Library faculty always set the laptops out before instruction time and put them away afterwards. The first time they used the laptops in a class session, a librarian booted up all of them ahead of time. When the students entered the room, they immediately started working (or playing) with the laptops, and the librarian felt that she lost control of the class right then. Since then, the reference librarians leave the laptops closed until they are ready for the students to use them (Patton 2000).
The record of library faculty and student experiences has helped the technician iron out problems with wireless connectivity. When the wireless laptops were first set up, the library director demonstrated the new technology to the full-time library staff. Some individuals felt very comfortable with the touch pad mouse, but others began having difficulty. Following the discovery of mouse discomfort, five external mouse devices were purchased so users could use an optional device. Part-time library faculty have had the least amount of exposure to the wireless laptops because of limited training time, and the fact that most of the instruction has been carried out by the full-time library faculty.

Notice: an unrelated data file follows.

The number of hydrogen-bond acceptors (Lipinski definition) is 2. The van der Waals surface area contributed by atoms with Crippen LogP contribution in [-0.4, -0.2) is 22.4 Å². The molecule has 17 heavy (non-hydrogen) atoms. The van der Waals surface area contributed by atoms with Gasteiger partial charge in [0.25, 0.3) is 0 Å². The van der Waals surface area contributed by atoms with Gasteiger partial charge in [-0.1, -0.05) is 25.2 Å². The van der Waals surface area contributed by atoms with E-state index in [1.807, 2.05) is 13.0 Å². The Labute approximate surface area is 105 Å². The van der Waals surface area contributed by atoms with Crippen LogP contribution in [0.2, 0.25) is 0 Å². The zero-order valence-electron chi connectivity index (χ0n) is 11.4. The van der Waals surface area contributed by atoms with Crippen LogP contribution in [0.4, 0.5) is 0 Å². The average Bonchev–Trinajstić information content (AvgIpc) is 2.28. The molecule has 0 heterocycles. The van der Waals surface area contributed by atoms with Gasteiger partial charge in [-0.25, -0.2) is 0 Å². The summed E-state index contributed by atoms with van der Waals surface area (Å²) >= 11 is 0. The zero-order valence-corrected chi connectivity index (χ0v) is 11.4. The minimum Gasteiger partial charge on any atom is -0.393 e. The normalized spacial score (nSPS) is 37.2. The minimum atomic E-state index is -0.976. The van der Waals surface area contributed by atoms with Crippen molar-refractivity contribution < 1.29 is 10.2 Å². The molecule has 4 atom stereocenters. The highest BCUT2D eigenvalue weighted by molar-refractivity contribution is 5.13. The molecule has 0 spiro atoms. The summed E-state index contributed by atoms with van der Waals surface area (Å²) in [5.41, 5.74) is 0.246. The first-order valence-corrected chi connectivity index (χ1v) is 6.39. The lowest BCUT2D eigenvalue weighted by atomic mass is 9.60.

The technicians are working on a resolution to the loss of signal problem mentioned above. During the fall semester the technician relocated the access point. Like any new installation, it will take time to iron out all the problems, but the library faculty would rather learn through trial and error than live without the technology. Plans are underway to add additional wireless laptops for use in the library by the spring semester so students will not have to share devices. The library faculty will also explore developing Blackboard courses that can be used on the wireless laptops to reinforce library bibliographic instruction whenever a student needs it. Imagine students roaming the library or even the campus with wireless laptops that can support their intellectual growth.